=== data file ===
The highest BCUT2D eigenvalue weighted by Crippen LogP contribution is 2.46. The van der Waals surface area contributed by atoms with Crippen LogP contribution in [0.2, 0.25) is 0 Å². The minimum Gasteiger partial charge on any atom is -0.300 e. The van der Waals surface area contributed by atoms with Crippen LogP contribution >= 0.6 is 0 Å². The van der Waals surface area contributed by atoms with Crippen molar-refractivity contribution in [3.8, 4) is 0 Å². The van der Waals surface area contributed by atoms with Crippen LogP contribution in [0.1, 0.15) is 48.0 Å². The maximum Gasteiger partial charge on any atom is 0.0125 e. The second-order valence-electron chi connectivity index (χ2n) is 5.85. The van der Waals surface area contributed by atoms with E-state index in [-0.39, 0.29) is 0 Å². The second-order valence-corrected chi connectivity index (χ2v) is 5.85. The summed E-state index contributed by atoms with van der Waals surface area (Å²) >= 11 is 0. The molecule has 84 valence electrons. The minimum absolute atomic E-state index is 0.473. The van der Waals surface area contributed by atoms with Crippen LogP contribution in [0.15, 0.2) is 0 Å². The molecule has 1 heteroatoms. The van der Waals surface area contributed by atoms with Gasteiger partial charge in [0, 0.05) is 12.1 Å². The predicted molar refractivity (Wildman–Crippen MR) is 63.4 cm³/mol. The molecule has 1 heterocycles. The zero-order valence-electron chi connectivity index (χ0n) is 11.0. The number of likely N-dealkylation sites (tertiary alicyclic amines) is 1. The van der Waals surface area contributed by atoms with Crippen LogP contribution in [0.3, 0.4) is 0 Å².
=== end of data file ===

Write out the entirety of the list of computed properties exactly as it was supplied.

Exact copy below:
The highest BCUT2D eigenvalue weighted by Crippen LogP contribution is 2.46. The van der Waals surface area contributed by atoms with Crippen LogP contribution in [0.2, 0.25) is 0 Å². The minimum Gasteiger partial charge on any atom is -0.300 e. The van der Waals surface area contributed by atoms with Crippen LogP contribution >= 0.6 is 0 Å². The van der Waals surface area contributed by atoms with Crippen molar-refractivity contribution in [3.8, 4) is 0 Å². The van der Waals surface area contributed by atoms with Crippen LogP contribution in [0.1, 0.15) is 48.0 Å². The maximum Gasteiger partial charge on any atom is 0.0125 e. The second-order valence-electron chi connectivity index (χ2n) is 5.85. The van der Waals surface area contributed by atoms with E-state index in [-0.39, 0.29) is 0 Å². The second-order valence-corrected chi connectivity index (χ2v) is 5.85. The summed E-state index contributed by atoms with van der Waals surface area (Å²) >= 11 is 0. The molecule has 84 valence electrons. The minimum absolute atomic E-state index is 0.473. The van der Waals surface area contributed by atoms with Crippen LogP contribution in [0.15, 0.2) is 0 Å². The molecule has 1 heteroatoms. The van der Waals surface area contributed by atoms with Gasteiger partial charge in [0, 0.05) is 12.1 Å². The predicted molar refractivity (Wildman–Crippen MR) is 63.4 cm³/mol. The molecule has 1 heterocycles. The zero-order valence-electron chi connectivity index (χ0n) is 11.0. The number of likely N-dealkylation sites (tertiary alicyclic amines) is 1. The van der Waals surface area contributed by atoms with Crippen LogP contribution in [0.3, 0.4) is 0 Å².